Getting to know the camera hasn’t been without its frustrations of course but I’m already feeling at home with the X100T and the quality of the images who I get it right make the effort very worthwhile. Two main things stand out art present. Firstly, the camera tends to under-expose to my taste in most situations, not a major problem as I now keep the EV dial on +1 most of the time but I do need to keep an eye on exposure. I will experiment further with exposure modes and see if that helps in this regard.
The X100T is great for candid photography and the image quality at ISO 6400, when exposed correctly, is superb. No complaints from me. The image above was shot at 1/60th second at f4 and ISO 6400 from a distance of five feet or so with the camera sat on my leg.
Which leads me to my other frustration, which I would stress is down to my handling and NOT the camera, and that is the number of blurred shots I acquired when street shooting due to the shutter speed being too slow. My bad as they say but I have been setting far too small an aperture for street candids I think. As a landscape photographer I am used to defaulting to f11 as my go-to aperture. When shooting portraits I often use f2.8 or even wider on occasions. Out on the streets of London last week I set the X100T to f8 or f11, auto ISO (with a maximum of 6400) in aperture priority and manual focusing. Looking at the images this morning far too many are blurry and when I dig deeper I’m seeing shutter speeds of 1/15th second or less. When moving on the street I suspect that even 1/30th or 1/60th of a second might be too slow. This is NOT a fault of the camera but it is something to be aware of and for me it is a case of getting used to a smaller, busier viewfinder and keeping my eye on the shutter speed.
Looking back through the images, an aperture of f4 would be ideal with the 23mm lens of the X100T when shooting candids or street photography. This was indoors and 1/100th sec at f4 ISO 1600 with camera to my eye.
Last weeks experiences on the streets of London have taught me a lot about this style of shooting and also given me the confidence that insofar as I am concerned the X100T is going to be the perfect tool for the job.
But of course, I didn’t stop at the X100T as you will know if you’ve read any of my recent posts. A flurry of activity online, selling my Nikon 16-35 lens and the entire EOS M3 kit amongst other items, has provided the budget for a new Fuji X-T10 and four lenses (8mm fisheye, 12mm, 18-55mm and 55-200mm).
One thing I have been very conscious of more recently is the weight of my Nikon kit. It is less of an issue when out in the fells for the day with one of my photographic partners but for a day out with the family it is frankly a liability. However, spending five days away, as we did last week, I prefer to have some options other than just a DSLR and 24-70 zoom. But it is not practical, my full Nikon kit is bigger than the suitcase we use for a start! So, whilst researching the Fuji X-series I realised I could put together an excellent system which would mean I could cut down on bulk and weight without compromising on versatility.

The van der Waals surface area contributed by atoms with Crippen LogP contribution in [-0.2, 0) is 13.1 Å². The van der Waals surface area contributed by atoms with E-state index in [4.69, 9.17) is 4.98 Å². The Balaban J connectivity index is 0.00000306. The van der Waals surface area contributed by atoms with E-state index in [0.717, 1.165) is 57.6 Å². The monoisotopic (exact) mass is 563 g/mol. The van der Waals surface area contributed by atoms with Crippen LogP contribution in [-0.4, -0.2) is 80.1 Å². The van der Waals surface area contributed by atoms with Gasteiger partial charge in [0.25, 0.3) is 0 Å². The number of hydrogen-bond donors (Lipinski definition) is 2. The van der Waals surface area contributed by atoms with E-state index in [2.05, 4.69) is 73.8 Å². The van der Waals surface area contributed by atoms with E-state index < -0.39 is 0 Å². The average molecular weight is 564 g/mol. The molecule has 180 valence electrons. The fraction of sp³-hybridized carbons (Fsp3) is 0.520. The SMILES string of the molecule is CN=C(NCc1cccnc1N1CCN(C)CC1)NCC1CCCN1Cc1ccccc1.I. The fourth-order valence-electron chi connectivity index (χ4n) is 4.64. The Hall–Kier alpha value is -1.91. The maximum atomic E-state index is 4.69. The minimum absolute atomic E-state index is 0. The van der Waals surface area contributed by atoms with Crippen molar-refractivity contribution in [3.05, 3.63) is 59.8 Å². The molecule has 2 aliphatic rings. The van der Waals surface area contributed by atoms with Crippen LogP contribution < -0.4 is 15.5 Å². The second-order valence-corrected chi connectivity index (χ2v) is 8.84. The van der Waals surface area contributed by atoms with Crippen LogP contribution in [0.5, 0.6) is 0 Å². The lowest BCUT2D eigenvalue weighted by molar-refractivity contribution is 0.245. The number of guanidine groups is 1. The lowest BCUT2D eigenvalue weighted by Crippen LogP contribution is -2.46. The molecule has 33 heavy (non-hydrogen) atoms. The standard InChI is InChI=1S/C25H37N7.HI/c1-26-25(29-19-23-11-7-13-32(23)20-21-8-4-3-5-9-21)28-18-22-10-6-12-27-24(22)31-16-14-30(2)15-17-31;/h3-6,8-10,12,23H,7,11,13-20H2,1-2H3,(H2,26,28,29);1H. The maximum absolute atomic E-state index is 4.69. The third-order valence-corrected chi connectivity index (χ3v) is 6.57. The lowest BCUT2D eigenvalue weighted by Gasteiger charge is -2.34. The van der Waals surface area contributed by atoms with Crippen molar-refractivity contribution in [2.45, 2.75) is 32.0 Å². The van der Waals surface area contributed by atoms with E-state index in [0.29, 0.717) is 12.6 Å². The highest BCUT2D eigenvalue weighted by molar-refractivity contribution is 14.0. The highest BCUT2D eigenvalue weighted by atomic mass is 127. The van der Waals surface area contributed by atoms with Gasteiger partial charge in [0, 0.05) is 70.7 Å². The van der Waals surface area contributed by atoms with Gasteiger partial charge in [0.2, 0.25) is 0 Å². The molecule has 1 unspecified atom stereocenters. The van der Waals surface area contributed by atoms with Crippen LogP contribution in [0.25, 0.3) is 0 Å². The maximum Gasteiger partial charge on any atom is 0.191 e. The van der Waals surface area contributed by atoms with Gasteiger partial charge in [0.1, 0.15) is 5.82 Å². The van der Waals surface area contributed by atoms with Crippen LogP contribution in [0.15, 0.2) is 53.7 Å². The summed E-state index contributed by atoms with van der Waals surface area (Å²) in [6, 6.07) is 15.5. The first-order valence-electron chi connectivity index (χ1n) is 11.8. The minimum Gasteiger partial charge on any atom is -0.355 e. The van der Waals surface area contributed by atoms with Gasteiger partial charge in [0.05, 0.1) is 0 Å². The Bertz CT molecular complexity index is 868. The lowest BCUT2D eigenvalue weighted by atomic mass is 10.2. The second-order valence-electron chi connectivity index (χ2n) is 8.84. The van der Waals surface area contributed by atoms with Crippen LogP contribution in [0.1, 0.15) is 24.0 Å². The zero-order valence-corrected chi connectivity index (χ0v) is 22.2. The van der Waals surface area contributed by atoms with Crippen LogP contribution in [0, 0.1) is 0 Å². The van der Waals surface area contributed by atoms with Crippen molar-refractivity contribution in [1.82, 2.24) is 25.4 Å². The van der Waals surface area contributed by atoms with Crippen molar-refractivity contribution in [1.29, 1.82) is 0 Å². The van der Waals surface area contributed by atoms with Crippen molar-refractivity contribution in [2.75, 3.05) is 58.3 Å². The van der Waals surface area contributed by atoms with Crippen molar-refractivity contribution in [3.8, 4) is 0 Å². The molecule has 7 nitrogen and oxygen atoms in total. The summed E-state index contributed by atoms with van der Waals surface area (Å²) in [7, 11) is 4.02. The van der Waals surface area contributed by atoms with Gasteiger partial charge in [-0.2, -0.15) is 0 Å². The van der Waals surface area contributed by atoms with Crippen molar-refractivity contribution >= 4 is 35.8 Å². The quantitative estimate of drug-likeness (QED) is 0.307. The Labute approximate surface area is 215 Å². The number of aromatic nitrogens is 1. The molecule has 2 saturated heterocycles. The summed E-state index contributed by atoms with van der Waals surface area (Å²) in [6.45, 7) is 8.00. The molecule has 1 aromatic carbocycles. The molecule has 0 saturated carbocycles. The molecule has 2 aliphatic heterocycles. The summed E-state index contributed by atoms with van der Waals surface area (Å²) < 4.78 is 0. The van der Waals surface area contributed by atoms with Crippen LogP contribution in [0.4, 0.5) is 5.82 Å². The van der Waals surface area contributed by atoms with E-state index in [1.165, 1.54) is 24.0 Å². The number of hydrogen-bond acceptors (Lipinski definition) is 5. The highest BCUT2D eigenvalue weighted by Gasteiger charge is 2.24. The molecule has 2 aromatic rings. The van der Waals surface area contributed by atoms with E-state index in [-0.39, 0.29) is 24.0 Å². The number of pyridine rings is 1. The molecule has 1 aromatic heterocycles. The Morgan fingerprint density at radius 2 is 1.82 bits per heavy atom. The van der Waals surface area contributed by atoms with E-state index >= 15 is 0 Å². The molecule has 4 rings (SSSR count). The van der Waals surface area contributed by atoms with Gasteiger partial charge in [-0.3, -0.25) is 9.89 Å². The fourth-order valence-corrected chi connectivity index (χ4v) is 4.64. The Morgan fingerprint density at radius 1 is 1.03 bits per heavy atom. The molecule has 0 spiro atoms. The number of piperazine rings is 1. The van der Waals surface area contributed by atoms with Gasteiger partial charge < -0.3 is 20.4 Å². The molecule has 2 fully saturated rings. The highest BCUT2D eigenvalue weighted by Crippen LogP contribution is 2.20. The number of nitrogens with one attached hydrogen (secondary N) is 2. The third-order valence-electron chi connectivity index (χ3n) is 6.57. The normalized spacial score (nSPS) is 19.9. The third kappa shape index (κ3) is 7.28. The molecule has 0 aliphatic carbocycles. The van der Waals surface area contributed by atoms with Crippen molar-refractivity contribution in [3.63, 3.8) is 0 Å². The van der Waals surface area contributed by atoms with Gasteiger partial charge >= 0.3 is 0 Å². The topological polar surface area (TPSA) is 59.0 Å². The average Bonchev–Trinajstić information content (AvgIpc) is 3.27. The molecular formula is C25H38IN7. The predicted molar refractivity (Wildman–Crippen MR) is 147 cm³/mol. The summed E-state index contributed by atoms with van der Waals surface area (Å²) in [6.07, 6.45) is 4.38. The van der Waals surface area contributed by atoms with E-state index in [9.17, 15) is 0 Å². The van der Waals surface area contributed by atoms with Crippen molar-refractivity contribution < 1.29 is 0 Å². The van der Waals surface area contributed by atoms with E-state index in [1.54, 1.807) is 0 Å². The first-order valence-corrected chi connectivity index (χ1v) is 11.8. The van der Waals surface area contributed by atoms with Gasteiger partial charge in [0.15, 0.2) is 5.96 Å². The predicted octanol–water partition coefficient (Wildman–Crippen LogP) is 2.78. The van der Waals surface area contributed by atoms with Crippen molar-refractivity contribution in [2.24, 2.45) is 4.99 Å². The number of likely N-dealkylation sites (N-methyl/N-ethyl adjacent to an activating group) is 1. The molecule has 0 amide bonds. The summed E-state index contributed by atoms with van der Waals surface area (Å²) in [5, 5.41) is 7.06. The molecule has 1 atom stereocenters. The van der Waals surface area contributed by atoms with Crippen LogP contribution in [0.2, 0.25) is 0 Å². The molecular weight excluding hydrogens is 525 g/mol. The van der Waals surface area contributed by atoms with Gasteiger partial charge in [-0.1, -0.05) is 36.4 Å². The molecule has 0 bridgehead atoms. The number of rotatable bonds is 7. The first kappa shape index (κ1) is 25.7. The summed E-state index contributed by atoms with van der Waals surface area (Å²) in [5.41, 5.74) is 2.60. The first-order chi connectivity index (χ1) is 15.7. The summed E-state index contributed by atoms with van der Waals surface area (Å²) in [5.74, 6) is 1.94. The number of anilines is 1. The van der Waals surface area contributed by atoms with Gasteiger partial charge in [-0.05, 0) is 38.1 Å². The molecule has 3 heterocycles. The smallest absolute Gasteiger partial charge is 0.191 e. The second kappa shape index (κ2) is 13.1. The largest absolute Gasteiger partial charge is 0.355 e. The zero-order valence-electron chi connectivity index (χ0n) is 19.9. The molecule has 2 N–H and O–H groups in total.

Spoiler alert: I bought the X-T10 as my lightweight alternative to the Nikons and at this stage it is not my intention to ditch the DSLRs so don’t expect a “Road to Damascus” moment later in this post because there hasn’t been one … yet.
The images above were all taken with the Fuji X-T10 on a day spent in Kew Gardens, London. I used three lenses during the day, the Samyang 8mm fisheye, the Fujinon 18-55 “kit lens” and the Fujinon 55-200mm. As you will have worked out I had a full-frame equivalent of 27mm through to 300mm at my disposal (if you exclude the slightly more esoteric fisheye) which compares more than favourably to the 24-70 I would have restricted myself to if I’d brought the Nikon DSLR on this trip. Weight-wise I didn’t get the scales out but my shoulders reported no more strain from the Fuji and three lenses than it would have from one lens plus DSLR Nikon set-up.
It is too early to make any detailed conclusions about the X-T10 although I have already fallen for the quality of JPEGs from both Fujis. I used the X-T10 mainly on a walk along the South Bank one afternoon and for a full day in Kew Gardens. It was in my bag at all times though and so did get a brief outing in the West End as the image above shows.
First impressions are very positive though both in terms of handling and in terms of image quality. I was very happy with the Canon EOS M3 I was using recently but have to say that the Fuji experience has been far superior so far. That is not to say the M3 is poor, far from it I still rate it highly, but the Fuji’s have so far provided an even better user experience so I am more than happy with my recent purchases.
Whether or not it becomes a DSLR-killer remains to be seen. I am not even going to entertain the idea of ditching my Nikons until I have used the Fujis for a good six months, which takes us into 2017. I feel confident enough with the X-T10 though to have invested in a Lee Seven5 starter kit and will be testing the system out on my next couple of landscape shoots. If all goes well I will take both systems to Skye in November and use the Fuji for those days when the walking is mostly steeply upwards. But that is jumping head.
At present my introduction to the Fuji X-series has been a very positive one. From having mixed feelings about the X100 in 2011 I find myself in 2016 with an X-T10 and X100T feeling very positive about the system and looking forward to exploring the Fuji X-world further over the coming months.